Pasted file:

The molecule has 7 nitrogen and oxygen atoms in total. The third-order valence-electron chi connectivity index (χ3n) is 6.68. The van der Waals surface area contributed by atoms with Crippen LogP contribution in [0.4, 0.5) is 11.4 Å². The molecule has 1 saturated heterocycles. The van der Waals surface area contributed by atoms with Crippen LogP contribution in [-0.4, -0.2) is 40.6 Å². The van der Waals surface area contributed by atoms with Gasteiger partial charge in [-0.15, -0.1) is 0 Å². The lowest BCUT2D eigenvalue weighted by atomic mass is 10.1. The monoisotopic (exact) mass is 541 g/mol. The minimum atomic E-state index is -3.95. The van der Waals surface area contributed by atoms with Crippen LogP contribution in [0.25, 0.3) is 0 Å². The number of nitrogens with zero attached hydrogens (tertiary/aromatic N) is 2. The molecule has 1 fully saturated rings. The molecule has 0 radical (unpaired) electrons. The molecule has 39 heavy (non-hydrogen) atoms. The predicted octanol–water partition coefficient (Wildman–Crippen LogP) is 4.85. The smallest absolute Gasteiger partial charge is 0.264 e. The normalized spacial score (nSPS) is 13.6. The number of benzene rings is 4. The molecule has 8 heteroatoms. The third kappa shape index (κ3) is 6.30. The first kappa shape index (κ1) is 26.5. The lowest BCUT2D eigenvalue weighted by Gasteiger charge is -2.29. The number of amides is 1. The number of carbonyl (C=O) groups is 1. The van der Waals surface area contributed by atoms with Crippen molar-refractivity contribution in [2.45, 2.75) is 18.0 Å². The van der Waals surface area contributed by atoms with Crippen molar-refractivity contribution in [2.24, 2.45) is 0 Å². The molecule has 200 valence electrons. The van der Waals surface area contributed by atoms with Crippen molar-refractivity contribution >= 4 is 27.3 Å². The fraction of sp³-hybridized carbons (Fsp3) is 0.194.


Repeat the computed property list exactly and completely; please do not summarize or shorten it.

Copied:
The molecule has 7 nitrogen and oxygen atoms in total. The third-order valence-electron chi connectivity index (χ3n) is 6.68. The van der Waals surface area contributed by atoms with Crippen LogP contribution in [0.4, 0.5) is 11.4 Å². The molecule has 1 saturated heterocycles. The van der Waals surface area contributed by atoms with Crippen LogP contribution in [-0.4, -0.2) is 40.6 Å². The van der Waals surface area contributed by atoms with Gasteiger partial charge in [-0.15, -0.1) is 0 Å². The lowest BCUT2D eigenvalue weighted by atomic mass is 10.1. The monoisotopic (exact) mass is 541 g/mol. The minimum atomic E-state index is -3.95. The van der Waals surface area contributed by atoms with Crippen LogP contribution in [0.25, 0.3) is 0 Å². The number of nitrogens with zero attached hydrogens (tertiary/aromatic N) is 2. The molecule has 1 fully saturated rings. The molecule has 0 radical (unpaired) electrons. The molecule has 39 heavy (non-hydrogen) atoms. The predicted octanol–water partition coefficient (Wildman–Crippen LogP) is 4.85. The smallest absolute Gasteiger partial charge is 0.264 e. The normalized spacial score (nSPS) is 13.6. The number of benzene rings is 4. The molecule has 8 heteroatoms. The third kappa shape index (κ3) is 6.30. The first kappa shape index (κ1) is 26.5. The lowest BCUT2D eigenvalue weighted by Gasteiger charge is -2.29. The number of amides is 1. The number of carbonyl (C=O) groups is 1. The van der Waals surface area contributed by atoms with Crippen molar-refractivity contribution in [2.45, 2.75) is 18.0 Å². The van der Waals surface area contributed by atoms with Crippen molar-refractivity contribution in [2.24, 2.45) is 0 Å². The molecule has 200 valence electrons. The van der Waals surface area contributed by atoms with Crippen molar-refractivity contribution >= 4 is 27.3 Å². The fraction of sp³-hybridized carbons (Fsp3) is 0.194.